Pandemic is testing the government today; policy will, tomorrow

Well it goes without saying that the Covid-19 crisis has put the current government through its biggest test thus far. At a time when countries who are much more advanced than us in medical as well as general economic terms are barely holding up against the pandemic, underdeveloped countries like ours with limited fiscal and administrative capacities were bound to struggle – big time. How well we’ve responded as a country under the given context, I’ll let you be the judge. 

But in this piece, I want to focus on another puzzle facing the government – something that will be an equally big test in the aftermath of this pandemic, if not bigger; what do we do with the returnee migrant labourers? We simply do not have enough jobs in the country to accommodate this influx of returnees tomorrow.  

Of the 4.5 million Nepali migrant labourers (officially) toiling abroad, many are running a risk of losing their jobs. As global economy comes to a halt, host nations to our migrant labourers are facing a drop in demand, which is  further triggering layoffs.

Here at home, as per the last Living Standards Survey, the bottom 80% of the population (in terms of income) spends more on consumption than what they earn. This likely means one of two things— either their consumption is fueled by remittance, or by informal sector income. In any case, that gives us a rough idea as to the extent of economic crisis we are looking down the throat of.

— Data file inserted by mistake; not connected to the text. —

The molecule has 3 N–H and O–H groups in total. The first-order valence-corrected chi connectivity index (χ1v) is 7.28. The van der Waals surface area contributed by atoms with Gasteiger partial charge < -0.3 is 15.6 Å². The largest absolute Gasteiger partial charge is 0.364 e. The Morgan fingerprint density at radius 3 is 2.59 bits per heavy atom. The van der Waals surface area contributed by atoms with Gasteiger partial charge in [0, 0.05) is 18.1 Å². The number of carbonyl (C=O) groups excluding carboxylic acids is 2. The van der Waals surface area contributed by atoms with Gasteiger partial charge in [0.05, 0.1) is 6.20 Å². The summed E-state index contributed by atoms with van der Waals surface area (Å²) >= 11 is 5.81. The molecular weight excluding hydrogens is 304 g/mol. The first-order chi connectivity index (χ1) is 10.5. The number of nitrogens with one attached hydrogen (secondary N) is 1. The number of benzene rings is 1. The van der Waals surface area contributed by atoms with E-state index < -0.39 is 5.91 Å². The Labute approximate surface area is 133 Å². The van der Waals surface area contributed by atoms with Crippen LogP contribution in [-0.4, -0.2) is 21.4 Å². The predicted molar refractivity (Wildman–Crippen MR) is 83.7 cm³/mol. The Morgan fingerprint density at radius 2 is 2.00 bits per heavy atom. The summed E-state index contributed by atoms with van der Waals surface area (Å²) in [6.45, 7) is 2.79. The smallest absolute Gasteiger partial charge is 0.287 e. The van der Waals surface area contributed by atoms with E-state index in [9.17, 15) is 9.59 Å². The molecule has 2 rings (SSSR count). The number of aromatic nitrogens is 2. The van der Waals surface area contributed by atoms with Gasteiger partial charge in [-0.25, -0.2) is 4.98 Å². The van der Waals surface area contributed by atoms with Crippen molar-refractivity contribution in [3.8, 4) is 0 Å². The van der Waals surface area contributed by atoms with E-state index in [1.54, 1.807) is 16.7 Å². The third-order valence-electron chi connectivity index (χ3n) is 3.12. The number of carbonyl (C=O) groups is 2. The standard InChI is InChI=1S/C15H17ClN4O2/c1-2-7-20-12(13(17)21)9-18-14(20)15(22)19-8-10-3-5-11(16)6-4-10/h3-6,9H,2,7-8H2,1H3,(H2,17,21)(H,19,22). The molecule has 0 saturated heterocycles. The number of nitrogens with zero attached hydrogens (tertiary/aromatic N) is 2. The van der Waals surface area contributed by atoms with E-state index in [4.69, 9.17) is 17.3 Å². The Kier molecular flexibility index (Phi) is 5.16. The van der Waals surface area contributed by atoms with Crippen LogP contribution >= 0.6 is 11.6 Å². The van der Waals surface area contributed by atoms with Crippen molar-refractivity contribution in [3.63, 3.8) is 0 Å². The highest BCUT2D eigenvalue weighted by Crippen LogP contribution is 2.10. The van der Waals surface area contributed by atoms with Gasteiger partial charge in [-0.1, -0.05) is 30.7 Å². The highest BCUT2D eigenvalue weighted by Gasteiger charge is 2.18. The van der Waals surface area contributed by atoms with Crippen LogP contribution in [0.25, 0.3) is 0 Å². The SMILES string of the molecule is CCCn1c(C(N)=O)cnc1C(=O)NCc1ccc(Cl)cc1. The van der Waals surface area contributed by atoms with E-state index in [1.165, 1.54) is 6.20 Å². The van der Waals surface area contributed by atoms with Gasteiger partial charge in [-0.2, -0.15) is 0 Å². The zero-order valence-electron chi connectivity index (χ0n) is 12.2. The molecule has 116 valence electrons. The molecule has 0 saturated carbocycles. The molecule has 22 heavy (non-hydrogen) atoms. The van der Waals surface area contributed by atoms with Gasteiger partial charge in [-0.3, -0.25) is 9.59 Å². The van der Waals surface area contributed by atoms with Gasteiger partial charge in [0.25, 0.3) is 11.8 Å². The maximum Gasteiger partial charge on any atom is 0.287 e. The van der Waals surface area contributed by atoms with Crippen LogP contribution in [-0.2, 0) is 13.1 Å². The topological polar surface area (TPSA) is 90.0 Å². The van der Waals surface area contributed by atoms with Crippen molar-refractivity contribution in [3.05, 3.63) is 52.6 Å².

This is, as much of a challenge, an opportunity to break the vicious cycle of the joblessness in the country, labour migration and over-regulation that Nepal has been undergoing for many years now. Say, if 20% of the 4.5 million migrant labourers return and 10% of those think of starting a business in Nepal, that is close to 100,000 new enterprises and potentially millions of new jobs in the economy. 

Let’s also factor in the fact that these returnees will be coming back with a lot of new skill sets and ideas they’ve learned in their host countries. We should look to leverage that as opposed to employing this exile-like treatment towards them as evidenced by government’s non-response to stranded Nepalis’ cries for help. 

Government has many problems to deal with already, and creating another millions of jobs through “proper planning” does not look plausible even in the medium to long term, at this rate. Thus, one of the best things the government can do to help these people and help the economy is by laxing a number of business regulations – mostly market entry and tax regulations. This is the time for the state to show that it trusts its citizens and is looking to create opportunities for the people, rather than take a defensive stance behind the veil of unnecessary regulations.

 A few things to consider below:

    • Establish the local government as the sole authority to register Micros Small and Medium Enterprises
    • Waive the provision of submitting schemes for Small and Medium Enterprises
    • Waive capital-based business registration fees. 
    • Ensure that a business can be registered within one day. 
    • Introduce flat tax system for MSMEs so that they can easily comply.
    • Ensure that taxes can be filed in a day
    • Ease alternative investment mechanisms like venture capital and equity finance
    • Innovations move faster than government. Accept it, and facilitate innovative ideas instead of barring entry in the garb of 25 or even 50-year-old legislations. 

If you read that, here is a little treat to lighten yourself in this lockdown.

Akash Shrestha

Akash Shrestha is a researcher at Samriddhi Foundation where his focus areas are investment laws, public enterprises and education.


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